ATHENS – Greece’s anti-nationalist Prime Minister Alexis Tsipras reportedly will agree to give away the name Macedonia – an ancient Greek province – to the Former Yugoslav Republic Macedonia on June 12, which would end a 26-year dispute between them.
The new name is expected to be Upper Macedonia, Northern Macedonia or New Macedonia, although reports said another could emerge as well as FYROM Premier Zoran Zaev had made a decision to accept something that would let his country keep the word Macedonia and open the way for entry into NATO, a path that had been blocked by Greek vetoes.
A New Democracy government in 1992 let the new country breaking away from the collapsing Yugoslavia called itself FYROM and use the name of Macedonia in what was supposed to be temporary arrangement before successive FYROM governments kept claiming Greek lands, including the real Macedonia and the second-largest city and major port of Thessaloniki.
But Tsipras, reeling in polls along with his Radical Left SYRIZA after reneging on anti-austerity promises, has been keen to reach an agreement despite surveys showing 68 percent of Greeks opposed as well as his own junior coalition partner, the pro-austerity, marginal, jingoistic Independent Greeks (ANEL) of Defense Minister Panos Kammenos.
With media reports indicating a deal was at hand, there was no word whether FYROM, as Greece had demanded, would change its Constitution to remove irredentist claims on Greek territory and agree to use the new name domestically, instead of continuing to call itself Macedonia, as 140 countries already do.
The push for a deal came from United Nations envoy Matthew Nimetz, an American lawyer who had failed for two decades to find a resolution and who recommended the names – which have been on the table for years.
He picked up the talks after a three-year break amid speculation it was because the US wanted to get FYROM into NATO as a bulwark against Russian interests in the Balkans. An agreement would also see Greece lift a veto on FYROM’s European Union hopes.
Zaev and Tsipras spoke by phone for an hour on June 11 in a rushed bid to make a deal with the FYROM Premier later saying a “fair agreement” appeared possible although the negotiations are being held in secret with virtually no information being given to the citizens of either country.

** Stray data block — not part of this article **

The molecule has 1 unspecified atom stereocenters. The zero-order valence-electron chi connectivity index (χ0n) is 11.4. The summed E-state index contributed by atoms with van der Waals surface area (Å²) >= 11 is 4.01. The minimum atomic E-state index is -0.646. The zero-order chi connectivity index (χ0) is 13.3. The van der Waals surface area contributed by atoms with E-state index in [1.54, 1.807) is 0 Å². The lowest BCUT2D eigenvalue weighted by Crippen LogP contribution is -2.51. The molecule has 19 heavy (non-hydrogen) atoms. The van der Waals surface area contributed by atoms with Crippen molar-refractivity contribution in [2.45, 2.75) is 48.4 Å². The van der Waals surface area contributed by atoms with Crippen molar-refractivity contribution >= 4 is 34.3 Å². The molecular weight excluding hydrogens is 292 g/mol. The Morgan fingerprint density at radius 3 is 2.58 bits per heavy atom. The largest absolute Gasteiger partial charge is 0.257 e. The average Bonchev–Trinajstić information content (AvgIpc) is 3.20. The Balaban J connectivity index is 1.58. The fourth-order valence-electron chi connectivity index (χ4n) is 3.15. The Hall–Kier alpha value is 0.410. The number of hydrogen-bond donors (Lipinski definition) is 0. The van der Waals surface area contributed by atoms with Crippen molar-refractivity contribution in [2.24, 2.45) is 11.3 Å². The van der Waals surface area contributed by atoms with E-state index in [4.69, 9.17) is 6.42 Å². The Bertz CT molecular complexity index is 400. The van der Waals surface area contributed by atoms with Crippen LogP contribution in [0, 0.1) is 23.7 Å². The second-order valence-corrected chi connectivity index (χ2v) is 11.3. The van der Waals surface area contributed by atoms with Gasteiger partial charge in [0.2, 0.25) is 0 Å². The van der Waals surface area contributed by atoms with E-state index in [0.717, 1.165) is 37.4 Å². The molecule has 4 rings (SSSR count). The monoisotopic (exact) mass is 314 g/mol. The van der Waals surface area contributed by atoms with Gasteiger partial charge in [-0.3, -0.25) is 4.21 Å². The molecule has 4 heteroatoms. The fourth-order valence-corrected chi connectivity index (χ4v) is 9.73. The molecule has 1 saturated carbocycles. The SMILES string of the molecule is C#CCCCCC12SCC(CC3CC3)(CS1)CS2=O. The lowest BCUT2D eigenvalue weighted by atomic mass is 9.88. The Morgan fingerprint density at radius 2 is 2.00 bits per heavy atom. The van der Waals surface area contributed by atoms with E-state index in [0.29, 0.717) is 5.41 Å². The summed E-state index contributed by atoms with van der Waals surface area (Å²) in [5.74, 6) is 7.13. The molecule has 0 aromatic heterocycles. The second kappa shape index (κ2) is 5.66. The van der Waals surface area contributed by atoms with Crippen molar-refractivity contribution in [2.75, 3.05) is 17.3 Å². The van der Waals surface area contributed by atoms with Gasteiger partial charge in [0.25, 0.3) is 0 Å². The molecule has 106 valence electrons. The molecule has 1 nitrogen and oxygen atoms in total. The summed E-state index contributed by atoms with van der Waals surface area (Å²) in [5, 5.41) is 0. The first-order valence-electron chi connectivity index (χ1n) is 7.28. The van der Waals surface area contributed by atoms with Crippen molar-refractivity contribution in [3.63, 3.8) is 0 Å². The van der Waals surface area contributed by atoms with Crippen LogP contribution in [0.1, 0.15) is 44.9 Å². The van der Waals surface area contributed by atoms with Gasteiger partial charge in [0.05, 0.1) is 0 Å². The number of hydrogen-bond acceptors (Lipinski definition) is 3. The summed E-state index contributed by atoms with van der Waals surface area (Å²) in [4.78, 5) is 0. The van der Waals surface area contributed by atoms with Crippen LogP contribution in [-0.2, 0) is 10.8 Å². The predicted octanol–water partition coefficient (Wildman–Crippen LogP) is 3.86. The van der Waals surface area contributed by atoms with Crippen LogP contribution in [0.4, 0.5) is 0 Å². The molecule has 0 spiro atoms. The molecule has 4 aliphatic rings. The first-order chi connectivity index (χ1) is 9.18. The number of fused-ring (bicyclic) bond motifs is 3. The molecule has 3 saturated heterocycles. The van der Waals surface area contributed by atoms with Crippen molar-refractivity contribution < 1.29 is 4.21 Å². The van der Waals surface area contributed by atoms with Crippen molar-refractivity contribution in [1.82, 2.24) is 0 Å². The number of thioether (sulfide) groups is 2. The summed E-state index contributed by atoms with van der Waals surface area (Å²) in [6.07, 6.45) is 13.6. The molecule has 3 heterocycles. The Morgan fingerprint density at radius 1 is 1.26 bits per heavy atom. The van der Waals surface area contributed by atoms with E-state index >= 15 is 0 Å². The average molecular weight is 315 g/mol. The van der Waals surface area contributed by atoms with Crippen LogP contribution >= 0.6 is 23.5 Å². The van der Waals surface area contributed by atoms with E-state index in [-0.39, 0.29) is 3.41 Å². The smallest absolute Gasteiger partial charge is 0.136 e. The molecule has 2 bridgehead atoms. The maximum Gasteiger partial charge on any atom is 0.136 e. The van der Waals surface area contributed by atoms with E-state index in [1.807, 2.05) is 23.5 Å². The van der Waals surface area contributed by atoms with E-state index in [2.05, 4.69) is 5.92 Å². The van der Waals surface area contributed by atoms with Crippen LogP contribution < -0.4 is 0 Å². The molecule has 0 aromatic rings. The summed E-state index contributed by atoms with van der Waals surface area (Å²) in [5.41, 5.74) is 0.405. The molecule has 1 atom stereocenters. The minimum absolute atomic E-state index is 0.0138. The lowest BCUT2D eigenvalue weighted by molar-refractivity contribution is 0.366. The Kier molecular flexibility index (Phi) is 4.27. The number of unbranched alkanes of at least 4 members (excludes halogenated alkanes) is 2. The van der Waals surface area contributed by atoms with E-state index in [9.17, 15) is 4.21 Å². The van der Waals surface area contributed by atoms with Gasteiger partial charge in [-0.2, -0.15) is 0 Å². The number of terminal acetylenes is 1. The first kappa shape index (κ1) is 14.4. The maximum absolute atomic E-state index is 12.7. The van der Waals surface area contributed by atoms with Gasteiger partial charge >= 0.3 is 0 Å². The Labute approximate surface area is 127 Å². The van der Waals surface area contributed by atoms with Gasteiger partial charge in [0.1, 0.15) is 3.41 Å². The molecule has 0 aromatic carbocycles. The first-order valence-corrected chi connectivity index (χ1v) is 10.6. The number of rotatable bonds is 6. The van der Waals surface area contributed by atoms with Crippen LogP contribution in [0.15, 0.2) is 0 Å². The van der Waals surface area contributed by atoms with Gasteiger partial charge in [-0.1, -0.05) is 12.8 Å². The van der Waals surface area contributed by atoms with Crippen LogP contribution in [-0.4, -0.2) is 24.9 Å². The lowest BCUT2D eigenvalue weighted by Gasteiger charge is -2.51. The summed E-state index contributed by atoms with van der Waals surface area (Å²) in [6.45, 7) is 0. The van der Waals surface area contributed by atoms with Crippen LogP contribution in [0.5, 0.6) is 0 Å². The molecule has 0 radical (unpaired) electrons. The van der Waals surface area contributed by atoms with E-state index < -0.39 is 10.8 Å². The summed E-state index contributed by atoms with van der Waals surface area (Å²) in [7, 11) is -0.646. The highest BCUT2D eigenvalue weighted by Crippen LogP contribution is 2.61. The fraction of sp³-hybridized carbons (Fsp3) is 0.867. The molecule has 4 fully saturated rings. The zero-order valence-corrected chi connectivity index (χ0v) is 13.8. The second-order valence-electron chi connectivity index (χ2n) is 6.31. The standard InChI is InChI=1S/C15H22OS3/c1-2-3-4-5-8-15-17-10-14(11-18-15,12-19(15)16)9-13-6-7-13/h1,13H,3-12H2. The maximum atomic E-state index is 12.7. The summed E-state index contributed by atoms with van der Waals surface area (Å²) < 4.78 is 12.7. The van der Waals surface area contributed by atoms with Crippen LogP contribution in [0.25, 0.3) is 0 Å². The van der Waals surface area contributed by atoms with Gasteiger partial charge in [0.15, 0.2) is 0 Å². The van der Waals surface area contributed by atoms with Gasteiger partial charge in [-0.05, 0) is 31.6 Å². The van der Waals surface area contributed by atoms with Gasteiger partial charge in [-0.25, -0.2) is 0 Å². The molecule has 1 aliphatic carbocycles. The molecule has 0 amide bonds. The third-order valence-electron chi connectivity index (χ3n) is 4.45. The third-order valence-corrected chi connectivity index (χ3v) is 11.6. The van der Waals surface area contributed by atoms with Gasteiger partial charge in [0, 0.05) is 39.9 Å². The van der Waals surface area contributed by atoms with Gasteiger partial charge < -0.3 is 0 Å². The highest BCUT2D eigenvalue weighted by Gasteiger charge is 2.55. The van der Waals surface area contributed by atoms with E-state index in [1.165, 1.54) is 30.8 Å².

“Probably my optimism about the name issue will be borne out, but it will finally happen when (everything is settled), and I hope that will be (June 12),” Zaev told private Telma TV in an interview.
Zaev has promised a referendum but Tsipras, feeling the heat of vociferous opposition, has not called for one in Greece as he did in 2015 over austerity measures. Greeks backed his call to reject austerity measures demanded by the country’s international creditors but he reneged on his supporters too and went ahead with more harsh measures.
“Our ultimate goal is to reach a fair agreement,” he added.
Tsipras’ office said the talks with Zaev were conducted “in a good atmosphere” and would be repeated on June 12 to settle the terms.
Foreign Minister Nikos Kotzias told Kontra TV that a “decisive step” was taken to end the dispute, adding that three names were still on the table and that Zaev had already made a decision.
Referring to the talk, a close aide to Tsipras said “their communication via diplomatic channels was constant in recent days and necessary in order to keep the process alive and so that certain issues move ahead,” said Kathimerini.
The two men reportedly agreed on a series of changes to the text agreed by their two foreign ministers, Nikos Kotzias and Nikola Dimitrov, who is a member of a nationalist party in a coalition with Zaev’s ruling party.
According to reports, the main topic discussed was how the new name for FYROM will be used. Tsipras earlier said he was closing on a deal to preserve Greece’s sovereignty and history without explaining how that would be accomplished by giving away the name of a province that was the birthplace of Alexander the Great – who had also been claimed by FYROM before Zaev removed the name of the Greek conqueror from his country’s international airport and national highway and took down a statue of him.
An ANEL lawmaker, Dimitris Kammenos, said the party would never accept giving away tne name Macedonia but he spoke before the Defense Minister and party leader was to give his position – which has been contradictory, also opposing giving away the name Macedonia while saying he wouldn’t stand in the way of a deal.
But Dimitris Kammenos said, “If we give Skopje the term Macedonia and the ‘Macedonian’ language this will be a historical and monumental defeat for Greece,” and political defeat.
“It goes without saying that we would vote against such an agreement,” he added, saying that this issue could be among those on a list that eventually separate the two coalition partners although Panos Kammenos, while barking defiance previously, has done Tsipras’ bidding to stay in power.
It wasn’t clear whether Tsipras would have votes from rival parties for a deal that would let Panos Kammenos vote against it and see it pass anyway and be able to stay in the coalition and in power with polls showing he has no chance of getting back into Parliament in the next elections.